Plaintiffs also contend that Means' order to drive to the port of entry was unlawful. Although there was no express statutory authority for Means to order the truck to the port of entry three to five miles away for a safety inspection, it was uncontroverted that he conducted the inspection there because it was safer than a roadside inspection. Police are not required to use the least intrusive means in the course of a stop, only reasonable means. United States v. Sharpe, 470 U.S. 675, 686, 105 S.Ct. 1568, 1575, 84 L.Ed.2d 605 (1985); Melendez–Garcia, 28 F.3d at 1052. Because the port of entry was only three to five miles from the site of the stop, requiring the driver to drive the truck there caused only a limited increase in the intrusiveness of the inspection. See Pennsylvania v. Mimms, 434 U.S. 106, 98 S.Ct. 330, 54 L.Ed.2d 331 (1977) (ordering driver out of car during lawful traffic stop is justified by safety concerns and causes only a de minimis increase in intrusiveness). Requiring the driver to drive to the port of entry where the inspection could be conducted safely was no more intrusive than reasonably necessary to carry out the purposes of the inspection. See United States v. Pino, 855 F.2d 357, 362 (6th Cir.1988), cert. denied 493 U.S. 1090, 110 S.Ct. 1160, 107 L.Ed.2d 1063 (1990) (officer's request that defendant stopped for traffic violation drive to nearby overpass because shoulder was narrow and it was raining was justified by safety concerns and was no more intrusive than necessary to effectuate the purposes of the stop). See also Florida v. Royer, 460 U.S. 491, 504, 103 S.Ct. 1319, 1328, 75 L.Ed.2d 229 (1983) (“there are undoubtedly reasons of safety and security that would justify moving a suspect from one location to another during an investigatory detention” without making the detention more intrusive than necessary).
We conclude the inspection did not violate clearly established law. It was not clearly outside the scope of a valid regulatory inspection. We do not hold that the truck inspection was constitutional, only that it was not clearly unconstitutional. Under Siegert v. Gilley, 500 U.S. 226, 111 S.Ct. 1789, 114 L.Ed.2d 277 (1991), that is all that is required to determine whether a defendant is entitled to qualified immunity.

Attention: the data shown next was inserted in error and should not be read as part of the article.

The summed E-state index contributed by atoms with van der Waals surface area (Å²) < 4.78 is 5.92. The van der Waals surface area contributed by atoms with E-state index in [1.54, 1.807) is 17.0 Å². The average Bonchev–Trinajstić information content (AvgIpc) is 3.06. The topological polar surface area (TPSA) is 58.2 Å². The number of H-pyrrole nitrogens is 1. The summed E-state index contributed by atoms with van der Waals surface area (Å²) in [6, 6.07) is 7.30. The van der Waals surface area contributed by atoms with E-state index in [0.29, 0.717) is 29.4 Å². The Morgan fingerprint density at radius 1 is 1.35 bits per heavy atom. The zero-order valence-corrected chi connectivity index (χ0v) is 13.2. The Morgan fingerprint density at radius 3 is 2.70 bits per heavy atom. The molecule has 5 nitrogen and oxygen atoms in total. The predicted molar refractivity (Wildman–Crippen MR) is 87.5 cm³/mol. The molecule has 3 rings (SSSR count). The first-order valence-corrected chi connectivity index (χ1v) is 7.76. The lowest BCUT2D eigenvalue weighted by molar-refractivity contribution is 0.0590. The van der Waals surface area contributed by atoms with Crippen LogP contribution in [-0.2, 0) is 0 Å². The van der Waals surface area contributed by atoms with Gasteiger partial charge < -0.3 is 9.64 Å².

We hold the truck inspection did not violate clearly established law and Means is entitled to qualified immunity. The judgment is AFFIRMED.
1. Wyo. Stat. Ann. 31–18–701(c) provides:The highway patrol division and such other enforcement officers as the department designates are charged with the duty of policing and enforcing the provisions of this act. The enforcement officers have authority to make arrests for violation of any of the provisions of this act. The enforcement officers may require the driver to exhibit the permit issued for the vehicle, to submit to the enforcement officer for inspection any and all bills of lading or other evidences of the character of the lading being transported in the vehicle and require the vehicle to proceed to the nearest department check station or county seat, on the route of the carrier, where the officer may inspect the contents of the vehicle for the purpose of comparing same with bills of lading or other evidences of ownership or of transportation for compensation.
2. Wyo. Stat. Ann. 31–5–959(b) provides: “The vehicle shall be marked or placarded at such places and [in] such manner as prescribed by regulations adopted by the superintendent.”
3. 49 C.R.F. § 172.516(c) provides in part: “Each placard on a transport vehicle ․ must—․ (6) Be maintained by the carrier in a condition so that the format, legibility, color, and visibility of the placard will not be substantially reduced due to damage, deterioration, or obscurement by dirt or other matter.”
BRISCOE, Circuit Judge.